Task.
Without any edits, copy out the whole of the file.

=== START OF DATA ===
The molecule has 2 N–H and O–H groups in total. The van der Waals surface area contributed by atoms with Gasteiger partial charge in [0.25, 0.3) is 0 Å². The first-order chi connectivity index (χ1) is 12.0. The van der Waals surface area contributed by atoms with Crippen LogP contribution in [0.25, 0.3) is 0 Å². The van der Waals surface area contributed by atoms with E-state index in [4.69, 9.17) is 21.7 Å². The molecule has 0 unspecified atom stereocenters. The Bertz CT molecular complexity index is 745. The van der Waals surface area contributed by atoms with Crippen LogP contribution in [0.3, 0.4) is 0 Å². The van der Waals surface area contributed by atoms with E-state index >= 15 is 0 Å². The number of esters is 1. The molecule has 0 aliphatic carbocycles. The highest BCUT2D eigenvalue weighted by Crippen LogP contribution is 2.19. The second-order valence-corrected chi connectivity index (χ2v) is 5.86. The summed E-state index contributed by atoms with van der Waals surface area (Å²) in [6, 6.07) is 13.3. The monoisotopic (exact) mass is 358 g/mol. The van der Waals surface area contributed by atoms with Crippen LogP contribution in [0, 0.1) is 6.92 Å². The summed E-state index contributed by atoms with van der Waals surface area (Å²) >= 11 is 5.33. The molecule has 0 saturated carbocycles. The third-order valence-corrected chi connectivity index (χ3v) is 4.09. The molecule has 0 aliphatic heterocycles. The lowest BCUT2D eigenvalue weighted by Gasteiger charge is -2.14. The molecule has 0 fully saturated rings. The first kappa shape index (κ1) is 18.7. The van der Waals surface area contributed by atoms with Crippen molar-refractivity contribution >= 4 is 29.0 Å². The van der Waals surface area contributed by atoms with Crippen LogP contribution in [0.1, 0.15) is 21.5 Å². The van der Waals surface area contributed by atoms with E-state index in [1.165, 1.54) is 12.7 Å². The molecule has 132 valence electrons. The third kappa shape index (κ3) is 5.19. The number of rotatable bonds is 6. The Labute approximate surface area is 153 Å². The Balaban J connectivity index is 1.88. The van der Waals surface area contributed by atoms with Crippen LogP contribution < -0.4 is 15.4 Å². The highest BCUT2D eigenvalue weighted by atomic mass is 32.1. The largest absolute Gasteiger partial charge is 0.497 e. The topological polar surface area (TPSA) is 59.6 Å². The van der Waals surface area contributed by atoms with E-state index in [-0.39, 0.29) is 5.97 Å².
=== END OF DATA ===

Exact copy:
The molecule has 2 N–H and O–H groups in total. The van der Waals surface area contributed by atoms with Gasteiger partial charge in [0.25, 0.3) is 0 Å². The first-order chi connectivity index (χ1) is 12.0. The van der Waals surface area contributed by atoms with Crippen LogP contribution in [0.25, 0.3) is 0 Å². The van der Waals surface area contributed by atoms with E-state index in [4.69, 9.17) is 21.7 Å². The molecule has 0 unspecified atom stereocenters. The Bertz CT molecular complexity index is 745. The van der Waals surface area contributed by atoms with Crippen LogP contribution in [0.3, 0.4) is 0 Å². The van der Waals surface area contributed by atoms with E-state index >= 15 is 0 Å². The number of esters is 1. The molecule has 0 aliphatic carbocycles. The highest BCUT2D eigenvalue weighted by Crippen LogP contribution is 2.19. The second-order valence-corrected chi connectivity index (χ2v) is 5.86. The summed E-state index contributed by atoms with van der Waals surface area (Å²) in [6, 6.07) is 13.3. The monoisotopic (exact) mass is 358 g/mol. The van der Waals surface area contributed by atoms with Crippen LogP contribution in [0, 0.1) is 6.92 Å². The summed E-state index contributed by atoms with van der Waals surface area (Å²) >= 11 is 5.33. The molecule has 0 saturated carbocycles. The third-order valence-corrected chi connectivity index (χ3v) is 4.09. The molecule has 0 aliphatic heterocycles. The lowest BCUT2D eigenvalue weighted by Gasteiger charge is -2.14. The molecule has 0 fully saturated rings. The first kappa shape index (κ1) is 18.7. The van der Waals surface area contributed by atoms with Crippen molar-refractivity contribution >= 4 is 29.0 Å². The van der Waals surface area contributed by atoms with Crippen LogP contribution in [0.1, 0.15) is 21.5 Å². The van der Waals surface area contributed by atoms with E-state index in [1.165, 1.54) is 12.7 Å². The molecule has 132 valence electrons. The third kappa shape index (κ3) is 5.19. The number of rotatable bonds is 6. The Labute approximate surface area is 153 Å². The Balaban J connectivity index is 1.88. The van der Waals surface area contributed by atoms with Crippen LogP contribution < -0.4 is 15.4 Å². The highest BCUT2D eigenvalue weighted by atomic mass is 32.1. The largest absolute Gasteiger partial charge is 0.497 e. The topological polar surface area (TPSA) is 59.6 Å². The van der Waals surface area contributed by atoms with E-state index in [-0.39, 0.29) is 5.97 Å².